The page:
The Sharks’ Physical Performance Manager for two and a bit seasons, Gray has been in and around NRL squads for just on two decades; he’s a physiotherapist, strength and conditioning specialist and sports scientist rolled in to one. Andrew Gray lets Inside Sport behind the curtain of the reigning champions.
You have one job
“Primarily I see my role, and the role of our performance department is to prepare the players so they’re best equipped to do their job to the best of their ability; so that they reach their potential. For me, a big one, probably from having been in the game for so long, and seeing so many players have careers that perhaps should have been longer, I see my role as to really give the players longevity. My role to the coach is to provide players who are ready to do the job to the best of their ability, across a long season, as often as possible.”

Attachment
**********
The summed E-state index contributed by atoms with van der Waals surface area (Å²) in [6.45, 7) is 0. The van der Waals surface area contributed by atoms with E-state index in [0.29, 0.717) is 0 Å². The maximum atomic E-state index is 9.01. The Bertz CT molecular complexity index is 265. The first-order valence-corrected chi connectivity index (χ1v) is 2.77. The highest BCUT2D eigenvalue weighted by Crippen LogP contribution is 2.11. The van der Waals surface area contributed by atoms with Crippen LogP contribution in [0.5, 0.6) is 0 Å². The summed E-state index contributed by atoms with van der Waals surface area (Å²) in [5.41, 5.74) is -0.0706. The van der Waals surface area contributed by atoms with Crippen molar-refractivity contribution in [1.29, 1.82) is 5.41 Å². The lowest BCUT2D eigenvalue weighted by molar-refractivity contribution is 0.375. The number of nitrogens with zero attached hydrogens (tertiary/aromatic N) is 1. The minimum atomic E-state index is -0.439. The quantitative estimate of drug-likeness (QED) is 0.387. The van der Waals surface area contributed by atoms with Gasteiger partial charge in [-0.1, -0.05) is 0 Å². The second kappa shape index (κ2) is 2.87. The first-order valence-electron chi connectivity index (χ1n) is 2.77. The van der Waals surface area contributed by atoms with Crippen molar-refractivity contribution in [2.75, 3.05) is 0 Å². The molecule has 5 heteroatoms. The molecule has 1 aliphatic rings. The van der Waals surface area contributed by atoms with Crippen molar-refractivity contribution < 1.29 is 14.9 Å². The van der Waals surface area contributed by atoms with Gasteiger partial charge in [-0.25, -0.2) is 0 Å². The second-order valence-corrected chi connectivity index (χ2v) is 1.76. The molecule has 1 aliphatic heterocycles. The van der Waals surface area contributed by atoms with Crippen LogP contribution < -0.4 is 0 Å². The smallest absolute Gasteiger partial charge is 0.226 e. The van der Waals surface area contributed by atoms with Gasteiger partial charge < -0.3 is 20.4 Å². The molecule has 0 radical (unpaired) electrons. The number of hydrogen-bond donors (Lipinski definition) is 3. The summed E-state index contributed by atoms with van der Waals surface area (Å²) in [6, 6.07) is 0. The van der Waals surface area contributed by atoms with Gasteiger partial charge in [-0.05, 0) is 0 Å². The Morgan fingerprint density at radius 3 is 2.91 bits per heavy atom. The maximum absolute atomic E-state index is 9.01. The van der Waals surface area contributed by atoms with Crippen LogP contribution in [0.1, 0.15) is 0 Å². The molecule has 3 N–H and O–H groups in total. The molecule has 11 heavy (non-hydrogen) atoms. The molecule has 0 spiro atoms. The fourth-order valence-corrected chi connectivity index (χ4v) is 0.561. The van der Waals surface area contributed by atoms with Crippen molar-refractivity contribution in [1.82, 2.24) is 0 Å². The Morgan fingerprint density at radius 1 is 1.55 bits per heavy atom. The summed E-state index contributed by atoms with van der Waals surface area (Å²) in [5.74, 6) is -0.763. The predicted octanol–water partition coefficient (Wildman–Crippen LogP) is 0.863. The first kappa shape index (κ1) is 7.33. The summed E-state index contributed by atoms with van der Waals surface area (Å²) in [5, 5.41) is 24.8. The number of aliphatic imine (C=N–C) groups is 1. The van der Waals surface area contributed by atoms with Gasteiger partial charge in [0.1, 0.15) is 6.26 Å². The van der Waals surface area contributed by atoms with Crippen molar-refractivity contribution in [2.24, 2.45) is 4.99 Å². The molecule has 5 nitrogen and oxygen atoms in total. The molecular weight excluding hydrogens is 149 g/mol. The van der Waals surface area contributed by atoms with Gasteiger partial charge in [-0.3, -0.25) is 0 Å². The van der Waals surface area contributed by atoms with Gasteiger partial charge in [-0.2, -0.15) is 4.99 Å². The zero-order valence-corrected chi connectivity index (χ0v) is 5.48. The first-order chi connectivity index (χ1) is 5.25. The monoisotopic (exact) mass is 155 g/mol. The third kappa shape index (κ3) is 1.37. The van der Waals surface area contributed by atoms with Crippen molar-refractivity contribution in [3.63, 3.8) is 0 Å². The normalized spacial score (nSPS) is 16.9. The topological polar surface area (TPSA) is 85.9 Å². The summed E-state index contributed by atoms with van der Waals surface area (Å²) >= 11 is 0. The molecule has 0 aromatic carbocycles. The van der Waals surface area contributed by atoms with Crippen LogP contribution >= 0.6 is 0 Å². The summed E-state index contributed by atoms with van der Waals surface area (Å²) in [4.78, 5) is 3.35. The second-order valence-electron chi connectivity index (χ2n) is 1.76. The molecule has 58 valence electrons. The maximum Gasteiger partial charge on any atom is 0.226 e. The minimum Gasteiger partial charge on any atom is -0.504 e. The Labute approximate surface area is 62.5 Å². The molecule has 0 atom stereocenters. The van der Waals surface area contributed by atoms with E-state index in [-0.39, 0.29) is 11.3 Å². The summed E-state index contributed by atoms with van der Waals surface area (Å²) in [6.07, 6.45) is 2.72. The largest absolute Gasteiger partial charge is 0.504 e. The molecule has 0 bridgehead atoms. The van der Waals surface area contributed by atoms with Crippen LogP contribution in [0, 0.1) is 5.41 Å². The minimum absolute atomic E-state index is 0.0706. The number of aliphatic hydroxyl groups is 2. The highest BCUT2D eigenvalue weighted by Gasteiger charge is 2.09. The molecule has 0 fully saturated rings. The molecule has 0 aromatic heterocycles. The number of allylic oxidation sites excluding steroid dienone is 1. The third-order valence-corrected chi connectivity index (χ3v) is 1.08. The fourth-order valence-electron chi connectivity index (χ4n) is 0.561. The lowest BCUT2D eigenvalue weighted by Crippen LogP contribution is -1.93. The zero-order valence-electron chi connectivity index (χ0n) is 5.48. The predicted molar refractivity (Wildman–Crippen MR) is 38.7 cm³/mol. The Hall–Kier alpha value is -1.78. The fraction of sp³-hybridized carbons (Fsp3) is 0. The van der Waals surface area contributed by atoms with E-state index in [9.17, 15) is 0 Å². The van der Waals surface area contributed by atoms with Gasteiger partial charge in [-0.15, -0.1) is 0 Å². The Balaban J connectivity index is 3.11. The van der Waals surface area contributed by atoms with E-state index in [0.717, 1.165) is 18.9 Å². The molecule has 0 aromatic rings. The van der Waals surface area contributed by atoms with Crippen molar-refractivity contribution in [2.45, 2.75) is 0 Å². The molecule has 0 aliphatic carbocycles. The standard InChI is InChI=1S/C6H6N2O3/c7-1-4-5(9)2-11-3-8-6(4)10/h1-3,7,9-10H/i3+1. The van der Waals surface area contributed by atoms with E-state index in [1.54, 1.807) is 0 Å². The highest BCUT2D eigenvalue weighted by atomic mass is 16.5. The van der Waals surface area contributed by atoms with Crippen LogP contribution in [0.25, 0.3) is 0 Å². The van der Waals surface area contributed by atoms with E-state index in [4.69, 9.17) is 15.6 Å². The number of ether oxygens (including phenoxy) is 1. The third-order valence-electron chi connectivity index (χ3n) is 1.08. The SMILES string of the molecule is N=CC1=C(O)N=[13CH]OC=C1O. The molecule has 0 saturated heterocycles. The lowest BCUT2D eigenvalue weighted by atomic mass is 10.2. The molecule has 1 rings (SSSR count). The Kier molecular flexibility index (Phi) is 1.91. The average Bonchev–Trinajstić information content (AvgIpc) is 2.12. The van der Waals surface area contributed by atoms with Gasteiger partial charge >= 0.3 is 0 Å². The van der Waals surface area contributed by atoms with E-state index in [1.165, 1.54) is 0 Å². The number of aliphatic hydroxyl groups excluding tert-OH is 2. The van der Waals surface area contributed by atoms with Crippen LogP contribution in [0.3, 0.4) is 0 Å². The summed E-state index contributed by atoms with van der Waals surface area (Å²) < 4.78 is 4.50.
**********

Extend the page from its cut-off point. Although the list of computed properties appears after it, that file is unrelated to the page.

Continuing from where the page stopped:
80 minutes of fame
“In the NRL we can have anywhere from five days, up to almost 16 days between games – if we have a bye week – but the most frequent gap between matches is between five and nine. You hear people talking about the NRL season being a marathon. Well, it’s not a marathon and it’s not really a sprint. It’s a marathon that turns into a sprint for the last four weeks. So a marathon season, but if you’re not in good shape come finals time, you might as well not be there because the intensity level goes through the roof. Even though there’s a week-to-week focus, our ultimate aim is to be in the best shape possible come finals time. Within that, as a football department – a coaching and performance department – everything we do is focused on that 80 minutes each week; making sure our players are the best-prepared they can be and are given the best chance of winning over that 80 minutes.”
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